The lawsuit against the city of Minneapolis and Hennepin County Sheriff over law enforcement’s attacks on journalists will move toward trial, under a federal judge’s ruling Tuesday afternoon.
The city and Hennepin County Sheriff’s Office had filed motions asking for a summary judgment to end the case. But U.S. District Judge Wilhelmina M. Wright rejected all the city’s arguments and most of those presented by former Sheriff Hutchinson. The summary judgment stage is the last big step before trial.
“The record in this case provides substantial evidence that MPD officers deliberately and systematically targeted journalists, including Plaintiffs, who were identifiable as members of the press and not committing any crimes,” Judge Wright wrote.
“Plaintiffs have provided evidence of a continuing, widespread, persistent pattern of unconstitutional misconduct by MPD, deliberate indifference by City Defendants, and evidence of a causal link between MPD’s custom and Plaintiffs’ injuries,” the judge wrote.
The ruling also cited evidence of failures in police training, failure to intervene in cases of excessive force, and police taking actions deliberately intended to injure journalists. The judge pointed to statements such as “F[***] these media,” officers saying they “enjoyed” shooting civilians, and directives to harm individuals.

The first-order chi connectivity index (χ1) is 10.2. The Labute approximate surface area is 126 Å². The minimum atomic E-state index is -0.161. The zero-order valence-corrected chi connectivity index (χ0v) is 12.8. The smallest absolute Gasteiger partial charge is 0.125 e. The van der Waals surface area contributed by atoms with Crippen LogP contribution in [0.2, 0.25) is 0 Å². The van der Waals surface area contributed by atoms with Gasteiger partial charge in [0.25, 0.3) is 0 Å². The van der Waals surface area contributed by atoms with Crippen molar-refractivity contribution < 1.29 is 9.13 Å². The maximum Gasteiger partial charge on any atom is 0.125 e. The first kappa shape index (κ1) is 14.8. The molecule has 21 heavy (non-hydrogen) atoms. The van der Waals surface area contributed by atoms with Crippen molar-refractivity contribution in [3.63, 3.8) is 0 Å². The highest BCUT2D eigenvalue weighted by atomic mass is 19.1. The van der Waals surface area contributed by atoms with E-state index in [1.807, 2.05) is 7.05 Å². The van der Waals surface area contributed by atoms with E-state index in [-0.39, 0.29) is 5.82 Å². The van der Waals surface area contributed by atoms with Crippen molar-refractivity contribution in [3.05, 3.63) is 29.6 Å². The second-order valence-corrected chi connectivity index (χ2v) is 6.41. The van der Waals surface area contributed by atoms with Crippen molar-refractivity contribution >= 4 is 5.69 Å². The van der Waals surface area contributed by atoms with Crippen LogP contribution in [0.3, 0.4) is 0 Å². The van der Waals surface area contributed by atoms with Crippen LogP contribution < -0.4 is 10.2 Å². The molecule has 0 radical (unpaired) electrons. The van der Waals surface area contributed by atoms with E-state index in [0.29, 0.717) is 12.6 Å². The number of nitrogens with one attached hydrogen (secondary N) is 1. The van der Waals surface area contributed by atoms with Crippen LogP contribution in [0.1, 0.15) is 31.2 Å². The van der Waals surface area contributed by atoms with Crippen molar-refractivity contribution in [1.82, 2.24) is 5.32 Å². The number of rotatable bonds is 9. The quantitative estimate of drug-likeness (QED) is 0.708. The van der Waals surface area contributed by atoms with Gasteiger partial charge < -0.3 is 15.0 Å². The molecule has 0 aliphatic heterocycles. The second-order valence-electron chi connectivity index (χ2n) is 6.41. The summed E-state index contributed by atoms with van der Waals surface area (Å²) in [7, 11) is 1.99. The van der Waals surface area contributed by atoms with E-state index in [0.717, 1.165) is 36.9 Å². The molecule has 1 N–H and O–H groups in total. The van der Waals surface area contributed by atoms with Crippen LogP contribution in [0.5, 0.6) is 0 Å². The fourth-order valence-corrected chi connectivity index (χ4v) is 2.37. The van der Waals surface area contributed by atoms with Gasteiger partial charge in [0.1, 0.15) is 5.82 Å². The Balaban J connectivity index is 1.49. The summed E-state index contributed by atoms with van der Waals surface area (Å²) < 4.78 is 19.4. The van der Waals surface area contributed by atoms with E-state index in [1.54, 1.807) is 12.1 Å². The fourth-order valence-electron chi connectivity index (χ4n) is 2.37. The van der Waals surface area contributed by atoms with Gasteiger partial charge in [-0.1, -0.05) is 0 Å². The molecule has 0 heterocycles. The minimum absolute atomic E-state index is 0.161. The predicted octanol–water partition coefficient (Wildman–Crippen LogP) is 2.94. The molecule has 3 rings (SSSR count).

The Goyette lawsuit was filed in June 2020, after police attacked journalists covering the George Floyd protests. The ACLU-MN and pro bono attorneys from Fredrikson & Byron, the Law Office of Kevin Riach, and Apollo Law LLC, sued on behalf of journalist Jared Goyette, the Communications Workers of America, and other journalists attacked by police. Reed Smith LLP has joined the pro bono team.
“Journalists must be free to report on government conduct, as Judge Wright observed,” said pro bono attorney Kevin Riach. “But during the George Floyd and Daunte Wright protests, law enforcement attacked journalists, fired rubber bullets and pepper spray, arrested journalists, and ordered them to disperse, all to intimidate them and disrupt their coverage of the protests. We’re grateful Judge Wright recognized this assault on constitutional rights, and we look forward to trial.”
In February of 2022, the plaintiffs partially settled the Goyette case by reaching an $825,000 agreement with the Minnesota State Patrol that included numerous reforms to protect reporters.
The Goyette lawsuit continues against Minneapolis and the Hennepin County Sheriff’s Office.